“The Ghost Swift”

On display were a selection of Kirsty’s breathtakingly beautiful images and some of the original costumes used in the creation of the photographs. The images and costumes are part of a much larger project which began in 2009 and contains over 60 images. “Wonderland” is inspired by and dedicated to Kirsty’s Mother, Maureen, who sadly passed away in November 2008. Maureen was an English teacher for 30 years and Kirsty began to create “an unexplained storybook without words, dedicated to her.”

For me “Wonderland” brings together some of the best and most beautiful things in life, the natural beauty of the world around us, the hidden magic in the pages of poetry and fairy tales and the romance of the Pre Raphaelites. As Kirsty describes it, it was “the result of many things, book illustrations, poems, memories of paintings mixed with blurred recollections of fairytale queens.”

“The White Queen”

Even more inspiring is the fact that “Wonderland” was created on shoestring budget, in evenings and weekends whilst Kirsty and make up artist Elbie Van Eeden both worked full time jobs. Nothing you see in these images has been created in Photoshop, which meant that some of these images took months to set up. Trying to achieve the perfect light and waiting for the desired wild flowers to be in bloom again.

“Gammelyn’s Daughter, A Waking Dream”

In Dec 2011 Kirsty left her 10 year career behind her to dedicate her time fully to the “Wonderland” series, to plan the exhibition and the book to accompany it. In 2013 Kirsty hopes to bring everything together; all the images from the project, behind the scenes photographs and the costumes, with an accompanying book to complete the story of her journey. I can’t wait!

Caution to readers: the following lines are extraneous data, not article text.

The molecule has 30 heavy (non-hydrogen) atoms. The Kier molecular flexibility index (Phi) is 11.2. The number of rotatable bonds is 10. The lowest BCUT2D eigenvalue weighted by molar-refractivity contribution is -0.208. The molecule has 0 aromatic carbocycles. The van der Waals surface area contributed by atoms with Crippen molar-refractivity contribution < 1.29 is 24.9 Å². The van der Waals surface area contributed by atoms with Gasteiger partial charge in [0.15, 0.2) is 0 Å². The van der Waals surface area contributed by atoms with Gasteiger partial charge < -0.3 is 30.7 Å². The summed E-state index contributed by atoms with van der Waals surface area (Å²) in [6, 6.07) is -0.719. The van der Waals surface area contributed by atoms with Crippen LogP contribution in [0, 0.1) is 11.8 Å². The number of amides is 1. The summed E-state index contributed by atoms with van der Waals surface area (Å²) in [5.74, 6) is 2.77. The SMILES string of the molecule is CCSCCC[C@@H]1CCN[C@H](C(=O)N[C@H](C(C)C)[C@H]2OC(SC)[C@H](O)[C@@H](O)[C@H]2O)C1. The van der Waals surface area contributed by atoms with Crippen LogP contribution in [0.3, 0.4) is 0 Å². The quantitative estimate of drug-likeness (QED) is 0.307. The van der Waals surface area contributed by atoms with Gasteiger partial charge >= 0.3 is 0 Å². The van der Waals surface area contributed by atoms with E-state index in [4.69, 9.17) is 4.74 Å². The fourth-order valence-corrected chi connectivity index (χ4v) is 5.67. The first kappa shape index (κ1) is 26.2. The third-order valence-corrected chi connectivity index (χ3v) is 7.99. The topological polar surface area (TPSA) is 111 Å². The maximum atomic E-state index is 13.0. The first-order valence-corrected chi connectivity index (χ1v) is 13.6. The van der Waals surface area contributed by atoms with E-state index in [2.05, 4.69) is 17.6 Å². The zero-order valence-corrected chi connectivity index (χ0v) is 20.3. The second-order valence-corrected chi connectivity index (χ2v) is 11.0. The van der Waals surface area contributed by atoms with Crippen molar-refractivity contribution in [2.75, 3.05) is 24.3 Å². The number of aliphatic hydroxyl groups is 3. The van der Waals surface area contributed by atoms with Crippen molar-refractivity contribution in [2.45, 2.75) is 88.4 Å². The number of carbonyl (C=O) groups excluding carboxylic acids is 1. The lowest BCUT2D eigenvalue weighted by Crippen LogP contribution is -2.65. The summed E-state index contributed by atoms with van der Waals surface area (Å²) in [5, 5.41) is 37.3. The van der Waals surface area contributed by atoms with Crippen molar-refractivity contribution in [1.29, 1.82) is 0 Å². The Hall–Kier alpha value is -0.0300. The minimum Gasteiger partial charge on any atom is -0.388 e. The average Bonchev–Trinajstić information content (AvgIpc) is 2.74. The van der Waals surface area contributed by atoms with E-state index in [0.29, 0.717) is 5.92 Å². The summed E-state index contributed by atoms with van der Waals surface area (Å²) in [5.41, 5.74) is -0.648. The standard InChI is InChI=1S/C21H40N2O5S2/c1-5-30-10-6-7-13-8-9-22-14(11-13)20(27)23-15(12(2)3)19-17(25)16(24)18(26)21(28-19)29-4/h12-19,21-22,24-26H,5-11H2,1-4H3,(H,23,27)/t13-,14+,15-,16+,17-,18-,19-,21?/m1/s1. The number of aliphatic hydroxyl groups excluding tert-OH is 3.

“The Distant Pull of Remembrance”

If you can’t wait until next year to see Kirsty’s work, a selection of images from the “Wonderland” series is currently on display at Quaglino’s in London until November 14th.

Photography: Kirsty Mitchell, Make up: Elbie Van Eeden.

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Canterbury Love : Frocks n Stock

Posted on 03/10/2012

I was really excited when I first heard about Frocks n Stock, The Pilgrims Hospice all Vintage, Designer Retro charity shop in Margate. So of course I went to investigate straight away. I imagine my delight when I found out that the hospice would be opening another Frocks n Stock, on my doorstep in Canterbury.

The new shop is wonderful, its large, light and bright and has been meticulous organized and beautifully arranged to show off all the fabulous treasures you can find there. My favourite spot in the shop has got to be the haberdashery room, a whole room filled with vintage fabrics, buttons and sewing paraphernalia!

The Pilgrims hospice is a Kent based charity, so the money spent in the shop goes back into helping the local community. Also 80p out of every £1 spent in the shop goes directly to patient care at the Hospice, so you know exactly where you money is going.

Here are a few photos of my favourite goodies from the shop. They have everything from typewriters to teddies, including a great selection of hard to find menswear, fantastic old magazines, and some stunning suitcases.

Frocks n Stock: 19 The Burgate, Canterbury, CT1 2HG.